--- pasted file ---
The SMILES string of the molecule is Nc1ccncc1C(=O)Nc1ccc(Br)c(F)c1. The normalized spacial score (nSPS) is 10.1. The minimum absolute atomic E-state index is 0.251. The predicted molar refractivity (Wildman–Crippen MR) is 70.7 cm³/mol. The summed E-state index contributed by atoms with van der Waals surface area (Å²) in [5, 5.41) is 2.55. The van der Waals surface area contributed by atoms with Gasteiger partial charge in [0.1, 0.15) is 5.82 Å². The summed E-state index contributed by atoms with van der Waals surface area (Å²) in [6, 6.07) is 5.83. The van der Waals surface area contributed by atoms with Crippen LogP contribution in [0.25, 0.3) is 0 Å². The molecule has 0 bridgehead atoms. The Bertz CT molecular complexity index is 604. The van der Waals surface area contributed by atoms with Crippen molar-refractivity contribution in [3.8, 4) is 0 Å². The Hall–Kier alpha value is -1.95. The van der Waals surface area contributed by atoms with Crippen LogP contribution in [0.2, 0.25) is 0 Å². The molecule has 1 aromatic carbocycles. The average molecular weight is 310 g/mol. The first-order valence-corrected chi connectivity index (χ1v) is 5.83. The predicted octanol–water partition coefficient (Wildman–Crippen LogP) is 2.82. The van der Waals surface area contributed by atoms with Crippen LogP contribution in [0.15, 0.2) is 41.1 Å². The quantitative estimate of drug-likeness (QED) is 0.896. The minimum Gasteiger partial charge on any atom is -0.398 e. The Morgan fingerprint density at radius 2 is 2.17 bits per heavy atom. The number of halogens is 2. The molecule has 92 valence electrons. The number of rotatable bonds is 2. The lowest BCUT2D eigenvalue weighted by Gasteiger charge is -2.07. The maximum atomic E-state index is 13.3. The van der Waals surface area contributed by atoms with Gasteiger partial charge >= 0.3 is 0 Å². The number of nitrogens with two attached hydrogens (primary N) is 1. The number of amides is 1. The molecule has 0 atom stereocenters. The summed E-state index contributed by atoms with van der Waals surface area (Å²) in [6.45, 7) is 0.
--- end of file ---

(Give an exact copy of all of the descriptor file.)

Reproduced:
The SMILES string of the molecule is Nc1ccncc1C(=O)Nc1ccc(Br)c(F)c1. The normalized spacial score (nSPS) is 10.1. The minimum absolute atomic E-state index is 0.251. The predicted molar refractivity (Wildman–Crippen MR) is 70.7 cm³/mol. The summed E-state index contributed by atoms with van der Waals surface area (Å²) in [5, 5.41) is 2.55. The van der Waals surface area contributed by atoms with Gasteiger partial charge in [0.1, 0.15) is 5.82 Å². The summed E-state index contributed by atoms with van der Waals surface area (Å²) in [6, 6.07) is 5.83. The van der Waals surface area contributed by atoms with Crippen LogP contribution in [0.25, 0.3) is 0 Å². The molecule has 0 bridgehead atoms. The Bertz CT molecular complexity index is 604. The van der Waals surface area contributed by atoms with Crippen molar-refractivity contribution in [3.8, 4) is 0 Å². The Hall–Kier alpha value is -1.95. The van der Waals surface area contributed by atoms with Crippen LogP contribution in [0.2, 0.25) is 0 Å². The molecule has 1 aromatic carbocycles. The average molecular weight is 310 g/mol. The first-order valence-corrected chi connectivity index (χ1v) is 5.83. The predicted octanol–water partition coefficient (Wildman–Crippen LogP) is 2.82. The van der Waals surface area contributed by atoms with Crippen LogP contribution in [0.15, 0.2) is 41.1 Å². The quantitative estimate of drug-likeness (QED) is 0.896. The minimum Gasteiger partial charge on any atom is -0.398 e. The Morgan fingerprint density at radius 2 is 2.17 bits per heavy atom. The number of halogens is 2. The molecule has 92 valence electrons. The number of rotatable bonds is 2. The lowest BCUT2D eigenvalue weighted by Gasteiger charge is -2.07. The maximum atomic E-state index is 13.3. The van der Waals surface area contributed by atoms with Gasteiger partial charge >= 0.3 is 0 Å². The number of nitrogens with two attached hydrogens (primary N) is 1. The number of amides is 1. The molecule has 0 atom stereocenters. The summed E-state index contributed by atoms with van der Waals surface area (Å²) in [6.45, 7) is 0.